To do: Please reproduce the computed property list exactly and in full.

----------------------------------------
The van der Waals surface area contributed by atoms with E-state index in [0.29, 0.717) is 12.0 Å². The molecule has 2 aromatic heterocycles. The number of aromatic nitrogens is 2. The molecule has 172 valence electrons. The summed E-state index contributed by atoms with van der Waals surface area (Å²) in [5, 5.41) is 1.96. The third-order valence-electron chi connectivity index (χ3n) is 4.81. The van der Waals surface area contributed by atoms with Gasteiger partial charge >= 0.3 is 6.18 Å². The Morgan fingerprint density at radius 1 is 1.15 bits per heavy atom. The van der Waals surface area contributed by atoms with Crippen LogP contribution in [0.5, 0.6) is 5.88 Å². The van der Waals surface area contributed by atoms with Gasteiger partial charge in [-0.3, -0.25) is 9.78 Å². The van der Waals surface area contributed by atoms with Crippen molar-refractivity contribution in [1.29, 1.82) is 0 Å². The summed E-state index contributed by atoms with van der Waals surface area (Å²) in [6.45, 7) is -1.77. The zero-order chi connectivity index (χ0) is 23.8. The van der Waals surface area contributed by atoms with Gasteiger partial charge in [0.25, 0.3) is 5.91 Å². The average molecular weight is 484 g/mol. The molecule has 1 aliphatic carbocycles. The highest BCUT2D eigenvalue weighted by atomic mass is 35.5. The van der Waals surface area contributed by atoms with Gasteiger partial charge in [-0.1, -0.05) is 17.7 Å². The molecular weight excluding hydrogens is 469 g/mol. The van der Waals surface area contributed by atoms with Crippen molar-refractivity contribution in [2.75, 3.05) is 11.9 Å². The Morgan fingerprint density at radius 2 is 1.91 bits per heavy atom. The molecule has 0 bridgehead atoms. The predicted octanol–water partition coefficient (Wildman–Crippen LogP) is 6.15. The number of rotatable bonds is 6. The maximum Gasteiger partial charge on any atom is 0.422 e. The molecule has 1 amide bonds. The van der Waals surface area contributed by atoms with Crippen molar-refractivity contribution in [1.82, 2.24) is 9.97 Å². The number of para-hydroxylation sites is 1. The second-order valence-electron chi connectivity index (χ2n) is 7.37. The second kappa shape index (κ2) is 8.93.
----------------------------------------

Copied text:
The van der Waals surface area contributed by atoms with E-state index in [0.29, 0.717) is 12.0 Å². The molecule has 2 aromatic heterocycles. The number of aromatic nitrogens is 2. The molecule has 172 valence electrons. The summed E-state index contributed by atoms with van der Waals surface area (Å²) in [5, 5.41) is 1.96. The third-order valence-electron chi connectivity index (χ3n) is 4.81. The van der Waals surface area contributed by atoms with Gasteiger partial charge >= 0.3 is 6.18 Å². The Morgan fingerprint density at radius 1 is 1.15 bits per heavy atom. The van der Waals surface area contributed by atoms with Crippen LogP contribution in [0.5, 0.6) is 5.88 Å². The van der Waals surface area contributed by atoms with Gasteiger partial charge in [-0.3, -0.25) is 9.78 Å². The van der Waals surface area contributed by atoms with Crippen molar-refractivity contribution in [1.29, 1.82) is 0 Å². The summed E-state index contributed by atoms with van der Waals surface area (Å²) in [6.45, 7) is -1.77. The zero-order chi connectivity index (χ0) is 23.8. The van der Waals surface area contributed by atoms with Gasteiger partial charge in [0.25, 0.3) is 5.91 Å². The average molecular weight is 484 g/mol. The molecule has 1 aliphatic carbocycles. The highest BCUT2D eigenvalue weighted by atomic mass is 35.5. The van der Waals surface area contributed by atoms with Gasteiger partial charge in [-0.1, -0.05) is 17.7 Å². The molecular weight excluding hydrogens is 469 g/mol. The van der Waals surface area contributed by atoms with Crippen molar-refractivity contribution in [2.75, 3.05) is 11.9 Å². The Morgan fingerprint density at radius 2 is 1.91 bits per heavy atom. The molecule has 0 bridgehead atoms. The predicted octanol–water partition coefficient (Wildman–Crippen LogP) is 6.15. The number of rotatable bonds is 6. The maximum Gasteiger partial charge on any atom is 0.422 e. The molecule has 1 amide bonds. The van der Waals surface area contributed by atoms with Crippen molar-refractivity contribution in [1.82, 2.24) is 9.97 Å². The number of para-hydroxylation sites is 1. The second-order valence-electron chi connectivity index (χ2n) is 7.37. The second kappa shape index (κ2) is 8.93.